Building an enterprise Drupal, Acquia style
Take a million downloads and a huge community and what do you get? Acquia, if you're lucky.
What do you do with 2,000,000 downloads and a 100% growth rate? With 240,000 members of your community and 900-plus developers (a number that doubled in 2007)?
You'd start Acquia, that's what you'd do. Or, at least, that's what North Bridge Venture Partners did, and the company looks to have a huge opportunity before it. I spent some time with Jeff Whatcott, vice president of Marketing at Acquia, to get more detail on the company and its launch of its products.
First off, however, I just had to know:
Does Acquia compete with Microsoft Sharepoint?
This is bigger than Sharepoint. Sharepoint is primarily behind-the-firewall collaboration. Drupal can be used for this, but Drupal's real sweet spot today is outside-the-firewall social publishing, or collaboration.
Everyone is getting into social publishing. Web content management software, web application frameworks, and social media software are all converging into social publishing. You see all sorts of different content-related industries adding collaborative features. We don't really spend much time worrying about competitors: we worry about how to help customers build collaborative content sites.
OK, so what, exactly, are you releasing?
Acquia is following closely on the model developed and embraced by Red Hat and other leading open-source companies:
- Carbon - First commercially supported release of Drupal;
- Spokes - Update notification service (First iteration of its Network offering);
- Plus we're offering a variety of subscription levels based on SLAs to complement Carbon and Spokes.
Drupal has a huge community of over 240,000 members. Acquia, if it plays its cards right, will benefit from this. What are the benefits and challenges of starting with a community first?
First and foremost, there is very little technical risk for prospective customers if there's an existing community around the product. You know that there must be great technology behind it or no one would build a community around it. It also means we have a built-in community of potential customers, which makes the marketing job much easier.
On the challenges side, we can't just show up and expect people to immediately respect what we're doing. A community is about people and relationships. We have to earn credibility with the community. We've stressed with people in the Drupal community that Acquia is not Drupal and Drupal is not Acquia. We are members of the Drupal community, and hope to be valuable members of that community.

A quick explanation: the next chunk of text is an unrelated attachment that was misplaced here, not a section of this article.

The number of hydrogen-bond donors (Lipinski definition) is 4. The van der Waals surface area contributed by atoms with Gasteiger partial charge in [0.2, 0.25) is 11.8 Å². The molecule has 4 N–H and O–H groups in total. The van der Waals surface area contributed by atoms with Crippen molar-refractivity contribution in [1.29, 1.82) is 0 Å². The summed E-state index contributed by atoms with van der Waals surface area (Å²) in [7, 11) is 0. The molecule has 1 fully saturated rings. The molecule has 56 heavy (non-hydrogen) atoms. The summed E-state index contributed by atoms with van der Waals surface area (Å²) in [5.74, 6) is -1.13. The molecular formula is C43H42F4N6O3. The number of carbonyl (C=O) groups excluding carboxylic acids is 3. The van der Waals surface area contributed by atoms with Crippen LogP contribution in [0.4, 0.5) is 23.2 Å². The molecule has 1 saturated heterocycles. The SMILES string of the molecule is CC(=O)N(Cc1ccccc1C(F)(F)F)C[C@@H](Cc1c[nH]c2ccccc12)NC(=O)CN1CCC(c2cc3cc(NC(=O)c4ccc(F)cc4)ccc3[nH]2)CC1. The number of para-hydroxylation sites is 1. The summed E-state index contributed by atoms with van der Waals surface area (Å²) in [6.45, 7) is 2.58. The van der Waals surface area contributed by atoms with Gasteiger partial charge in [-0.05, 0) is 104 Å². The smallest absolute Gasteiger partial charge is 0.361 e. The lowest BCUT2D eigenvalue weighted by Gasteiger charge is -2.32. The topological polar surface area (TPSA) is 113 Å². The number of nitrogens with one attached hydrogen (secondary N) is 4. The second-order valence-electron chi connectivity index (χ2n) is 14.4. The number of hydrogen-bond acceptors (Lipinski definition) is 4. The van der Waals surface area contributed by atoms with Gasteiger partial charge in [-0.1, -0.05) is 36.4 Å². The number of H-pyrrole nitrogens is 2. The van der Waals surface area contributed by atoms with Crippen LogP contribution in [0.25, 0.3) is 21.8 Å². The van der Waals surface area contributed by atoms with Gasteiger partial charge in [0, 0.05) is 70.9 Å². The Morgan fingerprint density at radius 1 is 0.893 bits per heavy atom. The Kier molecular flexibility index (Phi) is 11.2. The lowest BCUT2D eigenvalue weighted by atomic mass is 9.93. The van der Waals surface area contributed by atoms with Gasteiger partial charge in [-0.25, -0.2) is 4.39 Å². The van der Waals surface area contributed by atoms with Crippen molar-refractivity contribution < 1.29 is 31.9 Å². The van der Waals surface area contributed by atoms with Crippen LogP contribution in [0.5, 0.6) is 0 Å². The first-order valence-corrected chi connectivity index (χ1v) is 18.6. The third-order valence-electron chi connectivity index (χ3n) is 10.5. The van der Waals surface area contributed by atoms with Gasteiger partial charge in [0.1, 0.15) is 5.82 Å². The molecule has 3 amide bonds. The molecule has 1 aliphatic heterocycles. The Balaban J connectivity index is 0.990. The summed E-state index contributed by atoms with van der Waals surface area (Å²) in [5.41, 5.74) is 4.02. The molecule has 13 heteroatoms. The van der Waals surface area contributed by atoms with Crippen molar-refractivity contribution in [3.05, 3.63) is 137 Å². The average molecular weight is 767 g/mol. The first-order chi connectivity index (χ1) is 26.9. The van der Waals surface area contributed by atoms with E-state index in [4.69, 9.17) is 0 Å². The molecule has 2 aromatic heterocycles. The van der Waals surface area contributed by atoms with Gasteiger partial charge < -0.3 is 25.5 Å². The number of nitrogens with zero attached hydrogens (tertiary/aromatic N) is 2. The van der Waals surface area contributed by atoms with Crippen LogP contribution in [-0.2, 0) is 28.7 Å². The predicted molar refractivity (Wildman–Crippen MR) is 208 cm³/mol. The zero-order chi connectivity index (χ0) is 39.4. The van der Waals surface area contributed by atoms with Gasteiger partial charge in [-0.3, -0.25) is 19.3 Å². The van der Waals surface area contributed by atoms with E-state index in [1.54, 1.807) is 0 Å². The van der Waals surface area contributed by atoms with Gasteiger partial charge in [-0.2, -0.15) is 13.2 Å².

As part of this, we have tried to bring people from the Drupal community into Acquia, starting with Dries, Drupal's founder. This is good for us, but also good for Drupal as it allows these developers to work on Drupal full-time and improve it. We're showing up to the community with code, not words.
What are the primary things prospective customers are asking for?
Support and accountability are the two primary requirements that prospective customers are asking Acquia to deliver. Today companies have to hire a Drupal expert to get accountability, which isn't necessarily easy as such experts are in short supply and are located all over the planet.
The other thing that they want is someone to tell them what works. In Drupal there's a core and there's 1,800-plus independently developed modules, each with their own development cycle, their own maintainers, etc. Having someone sift through these modules and provide "editorial value-add," in addition to testing and such, to the Drupal community is something for which enterprises will pay.
There's a great opportunity for adding fit and finish to Drupal and its modules. There are a lot of modules developed for Drupal that aren't well integrated with Drupal. For a Drupal expert, these aren't difficult problems to solve. But most customers don't want to be Drupal experts, per se. They just want a collaboration system that works. We can help with that.
Indeed. I wasn't sure how big the Acquia opportunity would be when I first heard about it from Dries, but it looks like a great opportunity for the company and for the Drupal community. I wish them the best of luck.